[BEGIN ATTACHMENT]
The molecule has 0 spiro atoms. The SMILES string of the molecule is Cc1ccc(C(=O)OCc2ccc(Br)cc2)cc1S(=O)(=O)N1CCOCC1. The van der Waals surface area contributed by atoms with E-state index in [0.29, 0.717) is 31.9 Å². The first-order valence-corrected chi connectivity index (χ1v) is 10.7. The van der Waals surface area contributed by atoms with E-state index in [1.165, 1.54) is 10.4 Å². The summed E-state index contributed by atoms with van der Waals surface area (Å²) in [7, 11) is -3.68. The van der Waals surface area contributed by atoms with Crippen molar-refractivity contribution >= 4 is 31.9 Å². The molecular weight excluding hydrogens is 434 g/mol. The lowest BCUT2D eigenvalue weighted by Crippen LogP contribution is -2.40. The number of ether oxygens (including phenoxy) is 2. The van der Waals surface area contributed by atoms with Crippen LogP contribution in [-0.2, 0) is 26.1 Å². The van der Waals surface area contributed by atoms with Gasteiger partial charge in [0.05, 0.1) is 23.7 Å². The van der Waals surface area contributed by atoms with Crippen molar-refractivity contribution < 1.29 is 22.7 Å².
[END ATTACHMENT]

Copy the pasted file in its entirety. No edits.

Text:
The molecule has 0 spiro atoms. The SMILES string of the molecule is Cc1ccc(C(=O)OCc2ccc(Br)cc2)cc1S(=O)(=O)N1CCOCC1. The van der Waals surface area contributed by atoms with E-state index in [0.29, 0.717) is 31.9 Å². The first-order valence-corrected chi connectivity index (χ1v) is 10.7. The van der Waals surface area contributed by atoms with E-state index in [1.165, 1.54) is 10.4 Å². The summed E-state index contributed by atoms with van der Waals surface area (Å²) in [7, 11) is -3.68. The van der Waals surface area contributed by atoms with Crippen molar-refractivity contribution >= 4 is 31.9 Å². The molecular weight excluding hydrogens is 434 g/mol. The lowest BCUT2D eigenvalue weighted by Crippen LogP contribution is -2.40. The number of ether oxygens (including phenoxy) is 2. The van der Waals surface area contributed by atoms with Crippen LogP contribution in [-0.2, 0) is 26.1 Å². The van der Waals surface area contributed by atoms with Gasteiger partial charge in [0.05, 0.1) is 23.7 Å². The van der Waals surface area contributed by atoms with Crippen molar-refractivity contribution < 1.29 is 22.7 Å².